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At the San Antonio Chamber of Commerce (SACC), we frequently introduce new companies to our wonderful city, and one way to make San Antonio more competitive is to show we have an educated workforce. This is where the Alamo Colleges District is an economic development catalyst – offering students an affordable and quality education at any stage of their adult lives.
As a San Antonio College (SAC) graduate, I am proud of the educational foundation it gave me. Along with SAC, the city is home to Northwest Vista College, St. Philip’s College, Palo Alto College, and Northeast Lakeview – a family of colleges that make up the Alamo Colleges District (ACD), which services every part of the city.
However, data shows we need to do more to make sure our high school graduates have an opportunity to achieve a college education. According to 2016 data from San Antonio’s UP Partnership, many inner-city high schools fall in the 30 percent to low 40 percent range of students who are enrolling in Texas-based colleges and universities the fall semester after high school graduation. The state average is 49 percent. In 2011, 45 percent of economically disadvantaged graduates in Bexar County public high schools enrolled in college the fall after high school graduation. In 2016, that number dropped to just 39 percent.
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We must do more to improve these rates if we want to show companies that San Antonio has an educated population. The good news is that the award-winning Alamo Colleges District has been successful in letting residents know there are affordable stepping stones to an education.
Enrollment at the five colleges has increased by 21 percent in 12 years. Additionally, from 2011 to 2017, the number of degrees and certificates awarded has more than doubled to 12,756. The combined efforts of the colleges and the district to support operations helped the organization win the Malcolm Baldrige National Quality Award, a performance excellence honor that many Fortune 500 companies have on their wish list.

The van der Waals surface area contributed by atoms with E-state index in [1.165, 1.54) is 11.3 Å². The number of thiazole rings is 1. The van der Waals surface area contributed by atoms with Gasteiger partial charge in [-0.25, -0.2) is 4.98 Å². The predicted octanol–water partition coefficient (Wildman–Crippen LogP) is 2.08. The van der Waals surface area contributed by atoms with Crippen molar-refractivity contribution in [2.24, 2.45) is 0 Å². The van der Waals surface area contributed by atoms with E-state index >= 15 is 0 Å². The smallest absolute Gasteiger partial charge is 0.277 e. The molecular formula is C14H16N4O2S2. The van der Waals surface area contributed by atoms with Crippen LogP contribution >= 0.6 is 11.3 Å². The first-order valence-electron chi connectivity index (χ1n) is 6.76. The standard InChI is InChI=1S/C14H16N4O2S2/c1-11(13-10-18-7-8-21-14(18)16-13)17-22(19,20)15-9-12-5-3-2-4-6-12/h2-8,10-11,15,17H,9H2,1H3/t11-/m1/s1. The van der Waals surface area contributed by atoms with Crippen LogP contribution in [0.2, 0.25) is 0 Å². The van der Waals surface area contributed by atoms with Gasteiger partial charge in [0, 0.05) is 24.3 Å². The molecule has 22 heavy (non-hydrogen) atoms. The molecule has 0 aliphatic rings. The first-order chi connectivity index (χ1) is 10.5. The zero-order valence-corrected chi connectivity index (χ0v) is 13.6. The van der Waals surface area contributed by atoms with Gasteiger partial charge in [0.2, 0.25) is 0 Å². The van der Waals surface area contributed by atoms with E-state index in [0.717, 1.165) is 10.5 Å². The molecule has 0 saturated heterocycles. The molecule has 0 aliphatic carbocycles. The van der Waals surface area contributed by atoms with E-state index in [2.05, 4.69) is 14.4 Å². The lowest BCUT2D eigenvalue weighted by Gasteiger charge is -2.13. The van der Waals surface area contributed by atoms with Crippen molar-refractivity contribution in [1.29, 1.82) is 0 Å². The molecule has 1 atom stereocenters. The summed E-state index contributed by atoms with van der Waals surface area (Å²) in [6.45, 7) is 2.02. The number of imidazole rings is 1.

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Helping students graduate is crucial because education leads to a better life for everyone. For instance, education changed the trajectory of the Alamo Colleges District’s new chancellor, Mike Flores. His parents were first-generation college students, but started off life as migrant farmworkers. Now, his vision of ending poverty through education is a bold undertaking that could effectuate social and economic mobility for San Antonio communities and a positive impact to our local economy.
Flores has been seeking ways to remove barriers for students, such as finding funding to provide no-cost college for many Bexar County high school graduates, and partnering with VIA Transit to provide no-cost bus rides to students and employees.
The district recently announced Fresh Start, which awards students a scholarship up to $500 to cover outstanding fees owed to the Alamo Colleges District. Additionally, every college offers some form of Dual Credit program including Early College High School which provides students an opportunity to earn both a high school diploma and a college associate degree at the same time. These programs are at no cost to them and their families.
At the SACC, we believe the opportunity for quality education is fundamental to enhancing the quality of life and essential to meeting the needs of the business community. The work the ACD is doing to help our future workers will only help build a stronger and more successful community. As an ACD alumna, I thank them for their exceptional contributions to improving San Antonio.